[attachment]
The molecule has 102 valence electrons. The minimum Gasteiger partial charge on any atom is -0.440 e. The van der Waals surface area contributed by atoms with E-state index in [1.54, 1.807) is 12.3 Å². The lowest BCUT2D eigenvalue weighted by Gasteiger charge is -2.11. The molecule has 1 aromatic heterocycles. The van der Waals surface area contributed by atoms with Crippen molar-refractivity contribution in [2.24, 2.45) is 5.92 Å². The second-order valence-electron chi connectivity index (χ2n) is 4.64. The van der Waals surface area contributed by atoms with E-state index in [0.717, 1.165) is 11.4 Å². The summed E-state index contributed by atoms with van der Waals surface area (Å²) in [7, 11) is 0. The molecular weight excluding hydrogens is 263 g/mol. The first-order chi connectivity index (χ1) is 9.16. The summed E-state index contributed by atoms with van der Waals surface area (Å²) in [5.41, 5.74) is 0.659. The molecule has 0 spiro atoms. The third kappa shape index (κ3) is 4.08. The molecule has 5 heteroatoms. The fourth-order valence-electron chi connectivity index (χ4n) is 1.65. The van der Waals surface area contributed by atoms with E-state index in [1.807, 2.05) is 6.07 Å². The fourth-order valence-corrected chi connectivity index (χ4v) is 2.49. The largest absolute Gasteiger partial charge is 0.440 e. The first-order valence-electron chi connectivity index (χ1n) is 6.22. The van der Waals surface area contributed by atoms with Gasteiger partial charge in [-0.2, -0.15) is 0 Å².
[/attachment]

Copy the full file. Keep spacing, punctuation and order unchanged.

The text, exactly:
The molecule has 102 valence electrons. The minimum Gasteiger partial charge on any atom is -0.440 e. The van der Waals surface area contributed by atoms with E-state index in [1.54, 1.807) is 12.3 Å². The lowest BCUT2D eigenvalue weighted by Gasteiger charge is -2.11. The molecule has 1 aromatic heterocycles. The van der Waals surface area contributed by atoms with Crippen molar-refractivity contribution in [2.24, 2.45) is 5.92 Å². The second-order valence-electron chi connectivity index (χ2n) is 4.64. The van der Waals surface area contributed by atoms with E-state index in [0.717, 1.165) is 11.4 Å². The summed E-state index contributed by atoms with van der Waals surface area (Å²) in [7, 11) is 0. The molecular weight excluding hydrogens is 263 g/mol. The first-order chi connectivity index (χ1) is 9.16. The summed E-state index contributed by atoms with van der Waals surface area (Å²) in [5.41, 5.74) is 0.659. The molecule has 0 spiro atoms. The third kappa shape index (κ3) is 4.08. The molecule has 5 heteroatoms. The fourth-order valence-electron chi connectivity index (χ4n) is 1.65. The van der Waals surface area contributed by atoms with E-state index in [1.807, 2.05) is 6.07 Å². The fourth-order valence-corrected chi connectivity index (χ4v) is 2.49. The largest absolute Gasteiger partial charge is 0.440 e. The first-order valence-electron chi connectivity index (χ1n) is 6.22. The van der Waals surface area contributed by atoms with Gasteiger partial charge in [-0.2, -0.15) is 0 Å².